Many of the trees here seem unfamiliar, so we stop to look at them more carefully. To identify the trees and plants of a site is to begin to learn the language of that place, and it is one of the first things we try to do when exploring a new place. We call it forest literacy.
One tree we see has pale, scaly bark, thick twigs, and clusters of dried seeds still hanging on into the winter. Looking up at the branches against the blue sky, we recognize a familiar pattern of paired, branching in the twigs, the same as we see in Ash trees – it’s a Red Ash!
Another tree has deeply furrowed bark and fine, paired twigs, and we soon realize it is a White Elm. Both Red Ash and White Elm are trees we often see growing in ditches and on other disturbed sites, where they frequently assume a gnarled, shrubby form. But here they grow tall and graceful, forming a large part of the canopy, along with Silver Maple, White Cedar, and Aspen.
We find some Coyote tracks and let them be our guide, following them over the twisting landscape of hills and depressions. We observe that White Cedar and Aspens prefer to grow on the highest places, along the edges of the main, raised trail. Red Ash takes the wettest places, often growing right in the water, with White Elm and Silver maple taking the spots that are just a little less wet. By spending time noticing small details of these trees’ form and habitat, we are soon able to identify them even in peripheral vision, allowing us to focus on the tracks we’re following.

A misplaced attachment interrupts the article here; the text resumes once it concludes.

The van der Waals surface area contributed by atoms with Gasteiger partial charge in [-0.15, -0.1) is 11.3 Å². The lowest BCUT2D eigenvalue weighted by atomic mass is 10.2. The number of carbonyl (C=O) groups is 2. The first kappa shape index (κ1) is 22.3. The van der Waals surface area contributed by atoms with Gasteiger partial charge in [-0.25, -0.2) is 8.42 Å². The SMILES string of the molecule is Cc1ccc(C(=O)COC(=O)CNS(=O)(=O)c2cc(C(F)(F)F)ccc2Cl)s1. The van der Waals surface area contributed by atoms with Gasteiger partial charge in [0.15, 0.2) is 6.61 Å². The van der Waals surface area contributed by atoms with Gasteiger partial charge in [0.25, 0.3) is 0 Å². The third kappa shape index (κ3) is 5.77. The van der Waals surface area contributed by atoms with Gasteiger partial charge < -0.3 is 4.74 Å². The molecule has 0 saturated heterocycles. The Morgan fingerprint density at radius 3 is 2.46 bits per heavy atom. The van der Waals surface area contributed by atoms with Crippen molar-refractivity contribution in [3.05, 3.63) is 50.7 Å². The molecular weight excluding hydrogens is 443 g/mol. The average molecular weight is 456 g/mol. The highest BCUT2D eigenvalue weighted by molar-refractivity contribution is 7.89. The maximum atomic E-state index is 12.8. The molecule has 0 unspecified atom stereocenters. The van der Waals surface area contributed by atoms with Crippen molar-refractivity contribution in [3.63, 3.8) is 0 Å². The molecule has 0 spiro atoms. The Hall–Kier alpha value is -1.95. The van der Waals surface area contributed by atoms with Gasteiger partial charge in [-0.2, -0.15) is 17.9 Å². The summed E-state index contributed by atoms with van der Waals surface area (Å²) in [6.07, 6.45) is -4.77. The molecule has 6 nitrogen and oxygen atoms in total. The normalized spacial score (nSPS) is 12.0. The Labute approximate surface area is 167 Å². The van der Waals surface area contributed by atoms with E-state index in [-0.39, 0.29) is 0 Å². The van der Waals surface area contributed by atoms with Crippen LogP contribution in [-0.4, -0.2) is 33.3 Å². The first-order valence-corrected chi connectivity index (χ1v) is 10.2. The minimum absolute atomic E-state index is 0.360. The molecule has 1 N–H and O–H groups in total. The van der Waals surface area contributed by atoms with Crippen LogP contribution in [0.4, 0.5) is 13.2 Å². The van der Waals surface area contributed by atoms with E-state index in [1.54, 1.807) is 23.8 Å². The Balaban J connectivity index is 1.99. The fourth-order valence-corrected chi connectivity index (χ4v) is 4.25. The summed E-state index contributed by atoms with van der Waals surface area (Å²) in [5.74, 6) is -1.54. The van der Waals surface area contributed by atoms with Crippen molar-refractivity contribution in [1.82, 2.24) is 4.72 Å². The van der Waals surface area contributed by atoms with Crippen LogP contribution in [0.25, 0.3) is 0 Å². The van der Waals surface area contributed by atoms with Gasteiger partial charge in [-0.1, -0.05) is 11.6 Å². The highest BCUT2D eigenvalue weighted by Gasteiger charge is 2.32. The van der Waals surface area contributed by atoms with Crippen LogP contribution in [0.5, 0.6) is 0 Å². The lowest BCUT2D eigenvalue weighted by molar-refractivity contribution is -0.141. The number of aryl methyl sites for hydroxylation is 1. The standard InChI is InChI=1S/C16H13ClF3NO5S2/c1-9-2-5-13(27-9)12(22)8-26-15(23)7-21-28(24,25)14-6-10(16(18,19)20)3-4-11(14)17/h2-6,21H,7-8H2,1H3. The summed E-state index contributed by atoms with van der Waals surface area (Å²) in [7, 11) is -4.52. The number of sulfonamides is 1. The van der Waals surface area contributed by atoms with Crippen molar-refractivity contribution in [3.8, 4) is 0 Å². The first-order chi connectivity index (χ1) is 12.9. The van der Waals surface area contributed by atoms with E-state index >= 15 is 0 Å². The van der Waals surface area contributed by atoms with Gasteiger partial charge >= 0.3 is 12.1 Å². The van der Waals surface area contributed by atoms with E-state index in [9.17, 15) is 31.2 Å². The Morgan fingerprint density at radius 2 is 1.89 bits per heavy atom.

Soon, the Coyote tracks intersect some Deer tracks that are more recent, and we switch to following those instead. Spending time wandering along an animal’s trail and creating a story of who was here and what they were doing can be a fun game for developing forest literacy. The Deer lead us uphill, into a slightly different swamp community. Before, in the swampiest spots, there was little undergrowth, but now we’re in an area with a thick tangled understory of Dogwoods and other shrubs. The canopy is dominated by White Cedar, a favourite spring snack for deer, with a thick tangled. But as we continue higher, the forest becomes entirely White Cedar.